I think “The Addams Family” might be one of the first shows I remember watching. My dad used to put on the old 1960s TV show when I was little. I don’t remember many details from any of the episodes, but I do remember snapping along to the show’s catchy and iconic theme song. Reboots can be seen as unnecessary and uncreative, especially for characters like The Addams Family, who have starred in beloved adaptations, such as 1991’s “The Addams Family” film and the aforementioned 1960’s TV show, across half a century. I’m inclined to agree. For instance, I had no interest in watching the recent 2019 animated Addams family movie. However, Netflix’s “Wednesday’’ is a welcome exception to the trend of unoriginal reboots.
Netflix’s rendition crafts a fresh take on the famous family by shifting focus onto their daughter Wednesday who is quite a troublemaker. After playing a particularly cruel prank on some local bullies, she is forced to move out of her house and attend Nevermore Academy — a school specifically for “outcasts”, which, in this show, include all sorts of children with supernatural powers, from the very standard werewolves to the more inventive paranormal groups like Sirens (the kind Odysseus encountered) and Medusa-like children who are humorously called “stoners”. The show then unfolds as a cross between a coming-of-age high school series and a supernatural mystery. Wednesday struggles to relate to her classmates while she simultaneously hunts a murderous monster..
That being said, the show is formulaic at points. As expected for a teen drama incorporating magic, secrets, romance, and werewolves, it does tread on some familiar ground. It features standard teen drama elements such as a convoluted love triangle involving two moody, whiny, unremarkable boys, roommates who clash because of opposing personalities, and a mean queen bee who acts out due to a traumatic upbringing. At times, the show can seem a lot like Hogwarts — another famous magical school where students are classified into different groups. The show also uses the outside world’s treatment of “outcasts” as a clunky metaphor for discrimination, another common theme in recent magical and supernatural media.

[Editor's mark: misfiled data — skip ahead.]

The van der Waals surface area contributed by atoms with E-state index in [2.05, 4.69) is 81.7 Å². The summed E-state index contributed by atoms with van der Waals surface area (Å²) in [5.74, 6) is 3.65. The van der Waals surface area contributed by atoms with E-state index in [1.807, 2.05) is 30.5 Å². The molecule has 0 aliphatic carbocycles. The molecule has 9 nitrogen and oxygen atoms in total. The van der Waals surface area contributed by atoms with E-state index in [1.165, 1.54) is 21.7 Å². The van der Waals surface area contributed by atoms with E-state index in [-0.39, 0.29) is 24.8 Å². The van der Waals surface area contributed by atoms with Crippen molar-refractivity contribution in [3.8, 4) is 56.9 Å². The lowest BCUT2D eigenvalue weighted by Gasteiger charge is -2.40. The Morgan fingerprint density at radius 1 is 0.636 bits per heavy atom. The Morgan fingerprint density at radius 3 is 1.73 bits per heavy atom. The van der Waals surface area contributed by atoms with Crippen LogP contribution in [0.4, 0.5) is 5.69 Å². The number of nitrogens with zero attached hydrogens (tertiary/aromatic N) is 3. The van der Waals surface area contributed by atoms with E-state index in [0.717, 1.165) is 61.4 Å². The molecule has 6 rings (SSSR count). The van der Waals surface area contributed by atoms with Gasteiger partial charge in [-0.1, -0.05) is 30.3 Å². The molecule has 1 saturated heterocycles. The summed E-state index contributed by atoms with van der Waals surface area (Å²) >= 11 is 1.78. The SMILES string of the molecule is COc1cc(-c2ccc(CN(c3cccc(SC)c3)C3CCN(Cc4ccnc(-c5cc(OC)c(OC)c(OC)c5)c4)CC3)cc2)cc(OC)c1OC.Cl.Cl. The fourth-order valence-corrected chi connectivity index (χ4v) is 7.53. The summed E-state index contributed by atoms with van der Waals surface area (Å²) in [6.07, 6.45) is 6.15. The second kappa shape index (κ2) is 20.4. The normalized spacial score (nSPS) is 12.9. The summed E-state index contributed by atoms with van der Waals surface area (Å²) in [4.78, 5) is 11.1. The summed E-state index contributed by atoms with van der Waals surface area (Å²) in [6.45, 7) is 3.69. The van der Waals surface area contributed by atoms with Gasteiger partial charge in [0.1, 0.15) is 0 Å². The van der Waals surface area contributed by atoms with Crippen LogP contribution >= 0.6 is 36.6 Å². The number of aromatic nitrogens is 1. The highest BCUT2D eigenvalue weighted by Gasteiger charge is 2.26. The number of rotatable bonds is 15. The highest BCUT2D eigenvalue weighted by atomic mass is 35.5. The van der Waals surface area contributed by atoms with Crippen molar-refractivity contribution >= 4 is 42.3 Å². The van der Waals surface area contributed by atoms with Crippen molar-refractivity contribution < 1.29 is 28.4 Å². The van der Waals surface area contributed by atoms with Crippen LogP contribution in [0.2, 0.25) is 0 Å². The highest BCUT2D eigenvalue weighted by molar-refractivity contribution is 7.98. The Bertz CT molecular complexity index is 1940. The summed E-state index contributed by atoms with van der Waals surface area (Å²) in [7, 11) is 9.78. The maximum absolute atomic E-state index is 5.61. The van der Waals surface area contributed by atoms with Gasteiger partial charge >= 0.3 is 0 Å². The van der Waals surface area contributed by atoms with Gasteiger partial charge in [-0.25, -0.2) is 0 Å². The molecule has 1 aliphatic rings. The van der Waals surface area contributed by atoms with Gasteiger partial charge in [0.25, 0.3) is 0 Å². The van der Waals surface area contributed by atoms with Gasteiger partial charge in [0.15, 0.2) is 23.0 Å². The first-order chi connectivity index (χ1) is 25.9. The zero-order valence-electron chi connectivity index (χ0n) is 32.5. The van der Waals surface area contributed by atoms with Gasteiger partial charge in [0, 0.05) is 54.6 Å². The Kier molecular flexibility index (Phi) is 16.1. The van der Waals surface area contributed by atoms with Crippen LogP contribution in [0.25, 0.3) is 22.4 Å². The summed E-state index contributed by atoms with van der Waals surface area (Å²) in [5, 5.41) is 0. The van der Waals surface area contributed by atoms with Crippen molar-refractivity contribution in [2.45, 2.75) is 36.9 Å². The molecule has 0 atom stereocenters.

However, the show is boosted by its acting — there are some truly incredible takes on characters both old and new. For starters, Jenna Ortega was born for the role of Wednesday Addams. Her deadpan delivery is perfect for the character and makes for some of the show’s funniest lines. Her Wednesday has all the lack of respect for social mores and morbid obsession with death you’d expect from an Addams. At the same time, Ortega’s Wednesday is surprisingly likable. I found her refusal to let anyone else dictate her actions refreshing and admirable. Even when Wednesday had clearly made a mistake and alienated the people around her, I empathized with her position and rooted for her to persevere, regardless of the effect of her actions.
“Wednesday” also hosts an equally strong game when it comes to casting. Emma Meyers gives a breakout performance as Wednesday’s roommate Enid. Her bright and bubbly personality is the perfect foil to Wednesday’s cloud of darkness. Another character, Bianca Barclay, is perfectly snarky and judgmental while playing the school’s resident mean girl, played by actress Joy Sunday. Gwendoline Christie is also well cast as the icy and sometimes mysterious headmistress Larissa Weems.